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By: CUBuffs.com
Kory Mossoni forces a last minute fumble that Joey Johnson (43) returned for the clinching touchdown.
2001 Championship Revisited: Game 6 - Texas A&M
Release: October 05, 2011
By: CUBuffs.com
Untitled Document

(Commemorating the 10-year anniversary of CU’s 2001 Big 12 Championship, CUBuffs.com is posting weekly game stories from that season. In Week 6, with the Buffs moving into the Top 25 for the first time that season at No. 20, CU played host to No. 25 Texas A&M. The home team didn’t clinch its win until the final minute of play, when linebacker Kory Mossoni forced a fumble and teammate Joey Johnson returned it for a touchdown. The Buffs, said Mossoni, “are playing with an attitude”  -- and it was an attitude the rest of the Big 12 Conference couldn’t help but notice.)

Buffs Steal The Show From A&M

By Ryan Thorburn
Camera Sports Writer

BOULDER – The actual attendance was 49, 521, but some believe one more person was present at Folsom Field on Saturday afternoon.

Legend has it that Fred Casotti, the longtime Colorado athletics employee who passed away on Friday at age 77, caused the fourth-quarter fumble that sealed Texas A&M’s football fate in the 31-21 Buff’s victory.

“You know that fumble at the end,” CU tight ends coach John Wristen wondered after the game as he gazed skyward. “Thank you, Fred.”

Casotti would have preferred to give credit where credit is due. And the earthly statistics and video replays suggest that Kory Mossoni actually caused the turnover—the Buffs’ first recovered fumble of the year. Joey Johnson returned the fumble 52 yards for the clinching touchdown with 58 seconds left.

“This year we’ve been definitely got an attitude that we’re not giving up and not giving in,” said Mossoni, who was able to hit quarterback Mark Farris and turn what looked to be a potential game-tying or perhaps winning Aggies drive into another Buffs victory over a ranked team. “We’re playing with an attitude.”

A year ago Farris would have hung onto the ball, and CU would not have hung onto the game.

But the 3-8 story is dead and the Buffs—now 5-1 overall and 3-0 in the Big 12—are well on their way to realizing the storybook ending Gary Barnett had written for them in July when he declared conference title game or bust.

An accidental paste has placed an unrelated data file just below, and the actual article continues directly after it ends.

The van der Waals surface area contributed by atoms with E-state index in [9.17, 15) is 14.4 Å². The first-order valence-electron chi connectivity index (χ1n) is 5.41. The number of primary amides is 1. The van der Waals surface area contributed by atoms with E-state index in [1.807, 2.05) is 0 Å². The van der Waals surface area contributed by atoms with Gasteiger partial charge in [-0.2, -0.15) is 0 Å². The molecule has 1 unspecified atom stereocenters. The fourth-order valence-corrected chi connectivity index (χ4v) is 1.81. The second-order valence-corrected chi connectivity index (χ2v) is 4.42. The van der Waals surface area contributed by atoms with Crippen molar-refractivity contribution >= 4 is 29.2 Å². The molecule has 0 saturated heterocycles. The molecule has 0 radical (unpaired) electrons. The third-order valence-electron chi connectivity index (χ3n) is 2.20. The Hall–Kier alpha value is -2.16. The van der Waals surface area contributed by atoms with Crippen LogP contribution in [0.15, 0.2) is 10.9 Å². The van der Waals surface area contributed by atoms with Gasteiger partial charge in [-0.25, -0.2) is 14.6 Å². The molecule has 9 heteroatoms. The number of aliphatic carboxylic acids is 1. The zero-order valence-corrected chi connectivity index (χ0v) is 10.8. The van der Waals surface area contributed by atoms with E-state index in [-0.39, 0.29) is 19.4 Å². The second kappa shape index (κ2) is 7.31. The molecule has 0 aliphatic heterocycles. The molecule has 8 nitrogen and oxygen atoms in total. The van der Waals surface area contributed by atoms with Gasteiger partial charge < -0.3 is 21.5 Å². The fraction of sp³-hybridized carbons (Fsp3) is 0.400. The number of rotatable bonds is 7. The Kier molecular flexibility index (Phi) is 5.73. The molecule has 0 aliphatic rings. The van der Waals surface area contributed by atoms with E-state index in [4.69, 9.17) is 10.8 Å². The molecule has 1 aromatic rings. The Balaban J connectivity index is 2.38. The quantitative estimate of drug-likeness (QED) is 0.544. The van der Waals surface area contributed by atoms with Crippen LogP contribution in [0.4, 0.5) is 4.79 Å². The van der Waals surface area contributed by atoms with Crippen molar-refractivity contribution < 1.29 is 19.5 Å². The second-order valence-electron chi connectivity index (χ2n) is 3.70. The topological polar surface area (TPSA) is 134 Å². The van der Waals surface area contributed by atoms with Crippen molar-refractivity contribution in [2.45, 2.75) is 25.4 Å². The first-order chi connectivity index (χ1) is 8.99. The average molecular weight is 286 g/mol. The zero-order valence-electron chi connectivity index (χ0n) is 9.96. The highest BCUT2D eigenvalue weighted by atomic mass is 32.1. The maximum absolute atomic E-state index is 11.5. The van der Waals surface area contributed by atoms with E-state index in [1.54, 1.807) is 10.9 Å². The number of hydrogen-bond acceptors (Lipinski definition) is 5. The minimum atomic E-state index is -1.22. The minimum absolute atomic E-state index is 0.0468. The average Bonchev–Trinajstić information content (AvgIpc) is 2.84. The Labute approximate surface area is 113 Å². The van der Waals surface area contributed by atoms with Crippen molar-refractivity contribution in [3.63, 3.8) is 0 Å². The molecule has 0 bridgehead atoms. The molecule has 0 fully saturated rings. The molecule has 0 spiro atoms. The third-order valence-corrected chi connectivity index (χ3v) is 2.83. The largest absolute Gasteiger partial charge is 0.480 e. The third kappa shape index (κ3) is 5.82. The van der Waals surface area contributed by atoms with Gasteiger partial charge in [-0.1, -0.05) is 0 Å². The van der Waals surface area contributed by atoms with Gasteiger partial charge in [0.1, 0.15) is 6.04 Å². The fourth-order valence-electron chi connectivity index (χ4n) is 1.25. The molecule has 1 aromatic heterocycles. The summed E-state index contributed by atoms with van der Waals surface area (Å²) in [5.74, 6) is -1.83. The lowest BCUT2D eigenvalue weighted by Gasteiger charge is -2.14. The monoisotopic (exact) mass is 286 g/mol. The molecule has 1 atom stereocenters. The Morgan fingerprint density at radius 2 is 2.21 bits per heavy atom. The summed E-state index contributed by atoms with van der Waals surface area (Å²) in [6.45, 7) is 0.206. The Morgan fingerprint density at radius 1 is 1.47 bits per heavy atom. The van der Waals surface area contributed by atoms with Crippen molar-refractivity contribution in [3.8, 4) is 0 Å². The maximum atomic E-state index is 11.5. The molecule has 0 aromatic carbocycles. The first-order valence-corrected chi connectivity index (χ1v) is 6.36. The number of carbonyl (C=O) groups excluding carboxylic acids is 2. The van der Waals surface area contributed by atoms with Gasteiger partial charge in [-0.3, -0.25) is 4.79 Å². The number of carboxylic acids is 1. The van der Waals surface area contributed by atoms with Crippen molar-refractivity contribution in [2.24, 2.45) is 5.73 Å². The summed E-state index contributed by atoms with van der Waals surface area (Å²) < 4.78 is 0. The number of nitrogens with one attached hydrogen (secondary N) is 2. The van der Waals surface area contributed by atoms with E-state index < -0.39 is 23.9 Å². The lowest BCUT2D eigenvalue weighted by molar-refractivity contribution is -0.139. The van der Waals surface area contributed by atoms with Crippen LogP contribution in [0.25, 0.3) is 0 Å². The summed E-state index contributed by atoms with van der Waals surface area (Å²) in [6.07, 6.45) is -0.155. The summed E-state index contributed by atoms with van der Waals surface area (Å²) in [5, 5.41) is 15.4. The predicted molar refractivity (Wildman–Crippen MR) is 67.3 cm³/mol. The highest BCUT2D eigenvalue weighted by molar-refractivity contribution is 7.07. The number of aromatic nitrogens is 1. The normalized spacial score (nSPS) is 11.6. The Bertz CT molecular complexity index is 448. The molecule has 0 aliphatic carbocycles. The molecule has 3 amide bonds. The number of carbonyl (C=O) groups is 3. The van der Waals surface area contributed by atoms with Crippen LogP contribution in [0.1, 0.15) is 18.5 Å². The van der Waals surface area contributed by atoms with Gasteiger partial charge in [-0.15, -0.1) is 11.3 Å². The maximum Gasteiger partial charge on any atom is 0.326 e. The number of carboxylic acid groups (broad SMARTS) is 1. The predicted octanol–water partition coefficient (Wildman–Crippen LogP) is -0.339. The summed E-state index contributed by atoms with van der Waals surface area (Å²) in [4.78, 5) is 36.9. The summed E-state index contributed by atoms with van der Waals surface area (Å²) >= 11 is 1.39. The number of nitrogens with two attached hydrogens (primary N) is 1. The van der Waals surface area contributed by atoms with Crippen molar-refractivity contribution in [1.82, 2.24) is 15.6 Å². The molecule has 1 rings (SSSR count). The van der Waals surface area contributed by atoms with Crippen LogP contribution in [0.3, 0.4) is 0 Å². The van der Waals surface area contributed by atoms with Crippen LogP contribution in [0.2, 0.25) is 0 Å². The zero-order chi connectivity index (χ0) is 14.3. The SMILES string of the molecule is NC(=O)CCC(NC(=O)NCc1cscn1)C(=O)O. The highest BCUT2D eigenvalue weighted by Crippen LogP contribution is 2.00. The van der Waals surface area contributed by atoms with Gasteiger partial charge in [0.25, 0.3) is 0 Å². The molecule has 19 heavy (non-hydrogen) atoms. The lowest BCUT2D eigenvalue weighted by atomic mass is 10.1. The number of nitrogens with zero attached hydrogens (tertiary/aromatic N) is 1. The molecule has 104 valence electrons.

“Last year we didn’t have that killer instinct,” said senior tailback Cortlen Johnson, who had given his team a 10-point lead with a 2-yard touchdown run earlier in the fourth quarter. “Now, you can just see it.”

The Buffs were still leading 24-14 with 5:30 to play and then Craig Ochs didn’t see A&M strong safety Wes Bautovich, who intercepted the ball and nearly the game. Two plays later Farris connected with Terrence Murphy on a 36-yard touchdown pass to trim the deficit to 24-21.

“My fault,” Ochs said of the turnover and sudden scoreboard turnaround. “I can’t make those plays.”

The Aggies (5-1, 2-1) would force the Buffs to punt, and Jeremy Flores pinned them at their own 9 with 2:16 left. But six plays later Farris had his team at the CU 35, poised to take the game or, at worst, take it to overtime.

“We played well on the last drive,” said Farris, who passed for 334 yards and three touchdowns but was picked twice by third-string cornerback Terrence Wood. “We moved the ball well, but it didn’t turn out in our favor.”

It turned out that Mossoni and Johnson both blitzed from the end and the lone tailback could only pick up one madman at a time.

“It was getting ugly there for awhile,” Johnson said of A&M’s methodical march down the field. “We were definitely on our heels. But everybody knew something good was going to happen.”

Mossoni hit Farris, the ball hit the grass and Johnson was a hit in the end zone.

“I didn’t know if the end zone would ever get there. It really wasn’t getting closer,” said Johnson, who was mobbed by teammates once he finally got there. “It’s hard to get a breath with 10 guys on you.”

The Buffs used four guys—Johnson (64 yards), Bobby Purify (42), Chris Brown (40) and Marcus Houston (24)—in the backfield to get the job done against a bruising A&M defensive front. And Derek McCoy emerged as Ochs’ new security blanket with five catches for a career-high 113 yards.

“I don’t know two better defenses in the country than the ones we’ve just played,” said Ochs, whose offense did just enough to upset Kansas State a week earlier. “We just went to our basics.”

Clyde Surrell’s tackle on the opening kickoff pinned the Aggies back on the 10. Consecutive tackles for loss by Justin Bannan and Marques Harris forced a punt from the back of the end zone, which Roman Hollowell returned 26 yards to the 16.

The Buffs—after runs of 2, 1, 2, and 1 yards—settled for an 18-yard Flores wedge shot and a 3-0 lead. He would add a 51-yard field goal in the second-quarter to make the score 6-0.

CU’s defense got caught in a blitz and Jamaar Taylor caught the ball behind cornerback Donald Strickland for a 64-yard touchdown that gave A&M a 7-7 lead with 8:44 left in the half.

Taylor also brought down a ball he wanted more than cornerback Phil Jackson and strong safety Michael Lewis for a 50-yard touchdown to make the score 14-6 with 5:20 left.

Then Ochs, who completed only one pass to a wide receiver against Kansas State, hooked up with McCoy on a 41-yard pass play that appeared to be trapped but was ruled a completion.

“I’ll say it was a catch,” a coy McCoy said.

McCoy caught a 7-yard touchdown and a 2-point conversion from Ochs to cap a nine-play, 46-yard drive and tie the score 14-14 with 12 seconds left in the half.

“That gave us huge momentum,” McCoy said. “They were a little bit down after that and it helped us in the second half.”

(Next: at Texas) 

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